Restrictions on harvesting
Bamboo is included as minor forest produce (MFP) under Forest Rights Act enacted in 2007, but the twist is, the right to harvest MFP is given only to the Scheduled Tribes (ST) community. The entitled rights allowed gram sabhas to sell the bamboo to big paper mills and industries.
Basor community of Melghat region falls under Schedules Caste (SC) category. Even though they live in the same village, they cannot harvest the small quantity of bamboo they require for their livelihoods. Forest in the vicinity of the villages has depleted, forcing the artisans to walk long distances, from 5 to 10 km on foot, to get the essential raw material. It’s mostly women who have to undertake this arduous task.
The forest department has a restriction on entering the core reserve forest area, leave aside cutting of bamboo in Melghat Tiger Reserve. The community can bring bamboo from the buffer area of forest. But many of the community members said that when they are seen bringing the bamboo, they are booked under false cases of poaching and illegal timber cutting.
In earlier years the forest department had made a provision of giving 1,500 bamboo poles annually to each household of Basor family called nistar (for use). Against an identity card called Burud card issued by the forest department, each artisan was entitled to collect the necessary raw material from the forest depot near his / her village.
It was similar to the artisan cards issued to weavers or a ration card to get supplies from the public distribution system (PDS). During our visit to the region, we learnt that the last time such distribution of bamboos against the Burud card took place was in 2013.
In our visit to the area, we met representatives of the community, the forest department, the NGOs active in the region and some private contractors aware of the situation. It seems that everyone is looking at the problem from the narrow perspective of what is not possible for themselves. Hence they shift the blame and responsibility to the other stakeholders.
The forest department seems to cite the enactment of The Provisions of the Panchayats (Extension to the Scheduled Areas) Act, 1996 (PESA) and FRA, and thus showing its inability to intervene in this issue. They want the gram panchayat to take lead. The NGOs want the government to respond.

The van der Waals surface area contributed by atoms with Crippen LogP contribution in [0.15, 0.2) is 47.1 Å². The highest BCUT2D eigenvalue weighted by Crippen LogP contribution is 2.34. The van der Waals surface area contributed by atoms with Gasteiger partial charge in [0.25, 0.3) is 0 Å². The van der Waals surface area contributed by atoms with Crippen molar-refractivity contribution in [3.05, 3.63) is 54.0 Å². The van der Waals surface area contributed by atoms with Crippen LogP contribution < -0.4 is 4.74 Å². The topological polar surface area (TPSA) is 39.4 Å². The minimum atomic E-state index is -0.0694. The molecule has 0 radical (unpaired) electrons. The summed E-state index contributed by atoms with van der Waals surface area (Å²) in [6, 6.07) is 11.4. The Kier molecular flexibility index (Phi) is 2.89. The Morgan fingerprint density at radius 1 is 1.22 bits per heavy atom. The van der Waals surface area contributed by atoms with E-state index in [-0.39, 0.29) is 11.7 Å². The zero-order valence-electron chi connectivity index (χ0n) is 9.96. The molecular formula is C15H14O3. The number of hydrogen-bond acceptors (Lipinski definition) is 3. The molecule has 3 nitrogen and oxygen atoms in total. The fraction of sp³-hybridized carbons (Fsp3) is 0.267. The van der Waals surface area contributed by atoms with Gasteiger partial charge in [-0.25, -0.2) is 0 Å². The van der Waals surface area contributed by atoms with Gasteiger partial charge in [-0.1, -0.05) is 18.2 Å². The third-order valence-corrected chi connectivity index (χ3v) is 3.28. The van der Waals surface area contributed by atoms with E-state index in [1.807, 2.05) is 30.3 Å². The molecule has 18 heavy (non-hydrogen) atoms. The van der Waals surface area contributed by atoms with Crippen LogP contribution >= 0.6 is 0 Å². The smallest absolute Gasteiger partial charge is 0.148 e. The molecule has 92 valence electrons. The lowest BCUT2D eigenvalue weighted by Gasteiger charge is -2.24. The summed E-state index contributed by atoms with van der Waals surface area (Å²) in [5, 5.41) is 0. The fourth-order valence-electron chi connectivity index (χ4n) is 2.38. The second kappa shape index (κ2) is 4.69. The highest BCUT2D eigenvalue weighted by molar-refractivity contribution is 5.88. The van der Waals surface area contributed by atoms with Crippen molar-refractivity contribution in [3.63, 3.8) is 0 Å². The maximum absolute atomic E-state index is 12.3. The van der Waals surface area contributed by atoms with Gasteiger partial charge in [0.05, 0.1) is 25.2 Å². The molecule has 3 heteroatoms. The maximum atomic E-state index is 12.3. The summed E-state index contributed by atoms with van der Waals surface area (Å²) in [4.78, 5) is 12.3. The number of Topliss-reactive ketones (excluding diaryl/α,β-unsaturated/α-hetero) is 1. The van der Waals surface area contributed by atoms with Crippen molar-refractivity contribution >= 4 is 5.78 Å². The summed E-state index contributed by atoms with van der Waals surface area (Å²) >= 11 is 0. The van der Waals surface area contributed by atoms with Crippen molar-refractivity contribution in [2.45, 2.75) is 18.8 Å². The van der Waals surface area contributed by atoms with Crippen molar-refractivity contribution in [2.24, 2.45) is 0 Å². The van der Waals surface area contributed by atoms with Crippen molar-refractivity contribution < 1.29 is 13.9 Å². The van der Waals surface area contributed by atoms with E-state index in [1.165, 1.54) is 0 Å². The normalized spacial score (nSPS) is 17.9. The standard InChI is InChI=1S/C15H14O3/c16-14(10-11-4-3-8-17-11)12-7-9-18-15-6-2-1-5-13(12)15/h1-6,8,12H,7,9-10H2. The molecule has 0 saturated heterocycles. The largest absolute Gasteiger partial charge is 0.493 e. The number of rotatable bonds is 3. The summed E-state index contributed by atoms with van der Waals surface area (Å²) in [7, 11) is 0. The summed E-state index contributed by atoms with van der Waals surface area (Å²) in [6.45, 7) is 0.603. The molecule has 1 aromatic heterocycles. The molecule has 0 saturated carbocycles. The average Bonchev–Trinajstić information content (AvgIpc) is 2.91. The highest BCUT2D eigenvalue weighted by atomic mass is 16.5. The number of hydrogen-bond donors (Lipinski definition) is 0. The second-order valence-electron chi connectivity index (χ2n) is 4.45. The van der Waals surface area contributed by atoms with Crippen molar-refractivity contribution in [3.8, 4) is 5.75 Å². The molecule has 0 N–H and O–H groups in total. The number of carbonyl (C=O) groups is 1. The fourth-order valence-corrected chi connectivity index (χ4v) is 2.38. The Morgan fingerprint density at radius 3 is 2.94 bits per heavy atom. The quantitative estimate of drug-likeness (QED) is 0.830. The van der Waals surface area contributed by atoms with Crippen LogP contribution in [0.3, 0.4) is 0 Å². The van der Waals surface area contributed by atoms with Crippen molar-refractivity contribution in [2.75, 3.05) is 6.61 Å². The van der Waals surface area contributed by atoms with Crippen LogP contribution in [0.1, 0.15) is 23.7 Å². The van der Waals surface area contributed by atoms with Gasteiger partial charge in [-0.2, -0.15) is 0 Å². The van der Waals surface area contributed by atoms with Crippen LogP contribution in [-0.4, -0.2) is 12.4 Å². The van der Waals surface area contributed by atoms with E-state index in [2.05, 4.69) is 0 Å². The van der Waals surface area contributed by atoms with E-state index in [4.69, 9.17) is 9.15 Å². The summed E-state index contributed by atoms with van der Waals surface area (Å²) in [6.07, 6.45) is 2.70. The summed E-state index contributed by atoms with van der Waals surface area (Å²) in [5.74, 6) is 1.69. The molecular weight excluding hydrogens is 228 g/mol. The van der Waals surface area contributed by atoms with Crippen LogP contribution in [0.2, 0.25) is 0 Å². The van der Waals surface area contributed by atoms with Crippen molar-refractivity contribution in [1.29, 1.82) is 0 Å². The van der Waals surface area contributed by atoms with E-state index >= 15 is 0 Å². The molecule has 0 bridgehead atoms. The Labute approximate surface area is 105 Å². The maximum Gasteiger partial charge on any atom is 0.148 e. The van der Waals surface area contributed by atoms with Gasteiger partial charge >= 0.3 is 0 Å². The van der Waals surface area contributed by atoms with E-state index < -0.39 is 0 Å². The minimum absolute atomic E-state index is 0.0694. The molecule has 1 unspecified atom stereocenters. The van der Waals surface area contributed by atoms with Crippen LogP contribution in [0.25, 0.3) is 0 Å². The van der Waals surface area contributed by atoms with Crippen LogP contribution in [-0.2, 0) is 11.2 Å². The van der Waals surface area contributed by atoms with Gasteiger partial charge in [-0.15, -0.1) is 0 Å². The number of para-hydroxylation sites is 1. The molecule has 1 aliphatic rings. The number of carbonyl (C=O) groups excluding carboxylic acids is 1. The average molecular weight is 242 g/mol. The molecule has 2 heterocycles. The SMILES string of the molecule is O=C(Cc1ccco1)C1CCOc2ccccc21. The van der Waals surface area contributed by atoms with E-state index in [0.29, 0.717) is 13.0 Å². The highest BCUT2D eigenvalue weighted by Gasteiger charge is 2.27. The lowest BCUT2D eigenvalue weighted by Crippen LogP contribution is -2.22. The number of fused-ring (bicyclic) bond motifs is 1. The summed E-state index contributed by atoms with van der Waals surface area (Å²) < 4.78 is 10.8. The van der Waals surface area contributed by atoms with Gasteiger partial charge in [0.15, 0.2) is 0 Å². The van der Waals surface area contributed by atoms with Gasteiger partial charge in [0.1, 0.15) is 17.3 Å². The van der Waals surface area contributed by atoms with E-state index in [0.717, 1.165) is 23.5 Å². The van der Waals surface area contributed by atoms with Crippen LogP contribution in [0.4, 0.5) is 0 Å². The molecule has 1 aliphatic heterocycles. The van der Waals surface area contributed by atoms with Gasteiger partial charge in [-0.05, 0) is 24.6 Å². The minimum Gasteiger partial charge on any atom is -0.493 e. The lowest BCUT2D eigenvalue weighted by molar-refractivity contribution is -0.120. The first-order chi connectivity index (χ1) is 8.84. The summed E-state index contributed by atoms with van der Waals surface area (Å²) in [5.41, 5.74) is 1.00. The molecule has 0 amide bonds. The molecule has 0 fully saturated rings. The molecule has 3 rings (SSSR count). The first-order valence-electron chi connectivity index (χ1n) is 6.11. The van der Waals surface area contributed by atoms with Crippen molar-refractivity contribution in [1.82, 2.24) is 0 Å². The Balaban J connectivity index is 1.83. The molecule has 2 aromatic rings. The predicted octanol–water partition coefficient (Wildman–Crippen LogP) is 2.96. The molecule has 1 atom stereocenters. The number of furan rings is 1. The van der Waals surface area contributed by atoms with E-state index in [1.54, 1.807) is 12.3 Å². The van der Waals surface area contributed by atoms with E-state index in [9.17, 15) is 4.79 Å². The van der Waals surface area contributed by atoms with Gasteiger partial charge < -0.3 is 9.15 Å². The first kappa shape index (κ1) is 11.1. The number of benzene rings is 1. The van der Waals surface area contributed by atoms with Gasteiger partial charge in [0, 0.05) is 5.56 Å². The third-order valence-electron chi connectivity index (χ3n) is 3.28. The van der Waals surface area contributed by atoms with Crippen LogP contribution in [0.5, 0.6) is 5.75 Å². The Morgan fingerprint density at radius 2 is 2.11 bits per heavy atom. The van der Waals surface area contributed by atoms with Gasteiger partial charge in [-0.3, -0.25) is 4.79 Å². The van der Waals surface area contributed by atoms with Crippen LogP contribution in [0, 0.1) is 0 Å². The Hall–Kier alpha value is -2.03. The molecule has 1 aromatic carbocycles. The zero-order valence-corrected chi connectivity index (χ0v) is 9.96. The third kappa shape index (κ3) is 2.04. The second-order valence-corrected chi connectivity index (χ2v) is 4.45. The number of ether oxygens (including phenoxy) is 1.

As it is, the community is small in number and lacks voice. They feel helpless and so the only alternative is to somehow manage to get the raw material from the available resource, often bordering on trespassing and / or illegal means.
Unless there is a coordinated approach to seek solutions, the blame game of pointing fingers at other stakeholders will continue. Considering the small number of families in this craft, it will not be difficult to sustain making bamboo products without depletion of resources.
Otherwise, the day is not far when we would read about the loss of one more traditional livelihood that the Basor Community is keeping alive. “We manage by arranging for bamboo poles from here and there, but it is not sustainable,” said Tilakram Basod. “If things continue like this, our children will have no option but to work as daily wage labor in a nearby town.”
In Chikhaldara and Dharni administrative blocks alone, there are about 300 households. Do we want the members of all these Basor families working in brick kilns, infrastructure project sites, roadside hotels on highways and in construction work in the coming years?
Ajit Kanitkar is a senior advisor at VikasAnvesh Foundation, Pune. Prior to this, he worked at Ford Foundation and Swiss Agency for Development and Cooperation, both in New Delhi. He has also taught at Institute of Rural Management, Anand. Gyanesh Nanore is a researcher at VikasAnvesh Foundation. Views are personal.